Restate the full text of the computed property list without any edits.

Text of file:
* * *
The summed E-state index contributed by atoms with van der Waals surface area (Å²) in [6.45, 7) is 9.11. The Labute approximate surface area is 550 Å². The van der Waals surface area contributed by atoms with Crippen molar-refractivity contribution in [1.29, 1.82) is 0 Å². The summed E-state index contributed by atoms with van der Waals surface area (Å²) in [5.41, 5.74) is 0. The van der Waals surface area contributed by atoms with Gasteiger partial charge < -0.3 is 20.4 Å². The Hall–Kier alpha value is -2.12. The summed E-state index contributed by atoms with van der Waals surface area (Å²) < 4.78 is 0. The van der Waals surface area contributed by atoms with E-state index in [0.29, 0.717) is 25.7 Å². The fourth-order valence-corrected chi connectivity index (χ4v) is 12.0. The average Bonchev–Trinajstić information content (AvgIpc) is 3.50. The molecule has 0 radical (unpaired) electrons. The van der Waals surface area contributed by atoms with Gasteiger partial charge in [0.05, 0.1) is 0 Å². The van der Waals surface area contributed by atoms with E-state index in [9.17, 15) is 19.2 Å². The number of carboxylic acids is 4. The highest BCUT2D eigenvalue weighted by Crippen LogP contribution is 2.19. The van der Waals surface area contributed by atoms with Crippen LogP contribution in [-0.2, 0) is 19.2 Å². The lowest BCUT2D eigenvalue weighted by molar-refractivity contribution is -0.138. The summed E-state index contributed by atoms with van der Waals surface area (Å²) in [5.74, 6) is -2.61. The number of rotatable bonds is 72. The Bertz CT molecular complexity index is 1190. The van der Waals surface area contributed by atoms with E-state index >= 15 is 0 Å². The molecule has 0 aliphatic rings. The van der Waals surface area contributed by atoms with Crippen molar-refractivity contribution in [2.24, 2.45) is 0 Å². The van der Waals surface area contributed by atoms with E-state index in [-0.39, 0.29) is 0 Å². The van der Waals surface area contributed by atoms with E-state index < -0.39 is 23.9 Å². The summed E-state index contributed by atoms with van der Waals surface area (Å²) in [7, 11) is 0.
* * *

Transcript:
The summed E-state index contributed by atoms with van der Waals surface area (Å²) in [6.45, 7) is 9.11. The Labute approximate surface area is 550 Å². The van der Waals surface area contributed by atoms with Crippen molar-refractivity contribution in [1.29, 1.82) is 0 Å². The summed E-state index contributed by atoms with van der Waals surface area (Å²) in [5.41, 5.74) is 0. The van der Waals surface area contributed by atoms with Gasteiger partial charge < -0.3 is 20.4 Å². The Hall–Kier alpha value is -2.12. The summed E-state index contributed by atoms with van der Waals surface area (Å²) < 4.78 is 0. The van der Waals surface area contributed by atoms with E-state index in [0.29, 0.717) is 25.7 Å². The fourth-order valence-corrected chi connectivity index (χ4v) is 12.0. The average Bonchev–Trinajstić information content (AvgIpc) is 3.50. The molecule has 0 radical (unpaired) electrons. The van der Waals surface area contributed by atoms with Gasteiger partial charge in [0.05, 0.1) is 0 Å². The van der Waals surface area contributed by atoms with E-state index in [9.17, 15) is 19.2 Å². The number of carboxylic acids is 4. The highest BCUT2D eigenvalue weighted by Crippen LogP contribution is 2.19. The van der Waals surface area contributed by atoms with Crippen LogP contribution in [-0.2, 0) is 19.2 Å². The lowest BCUT2D eigenvalue weighted by molar-refractivity contribution is -0.138. The summed E-state index contributed by atoms with van der Waals surface area (Å²) in [5.74, 6) is -2.61. The number of rotatable bonds is 72. The Bertz CT molecular complexity index is 1190. The van der Waals surface area contributed by atoms with E-state index >= 15 is 0 Å². The molecule has 0 aliphatic rings. The van der Waals surface area contributed by atoms with Crippen molar-refractivity contribution in [2.24, 2.45) is 0 Å². The van der Waals surface area contributed by atoms with E-state index in [-0.39, 0.29) is 0 Å². The van der Waals surface area contributed by atoms with E-state index < -0.39 is 23.9 Å². The summed E-state index contributed by atoms with van der Waals surface area (Å²) in [7, 11) is 0.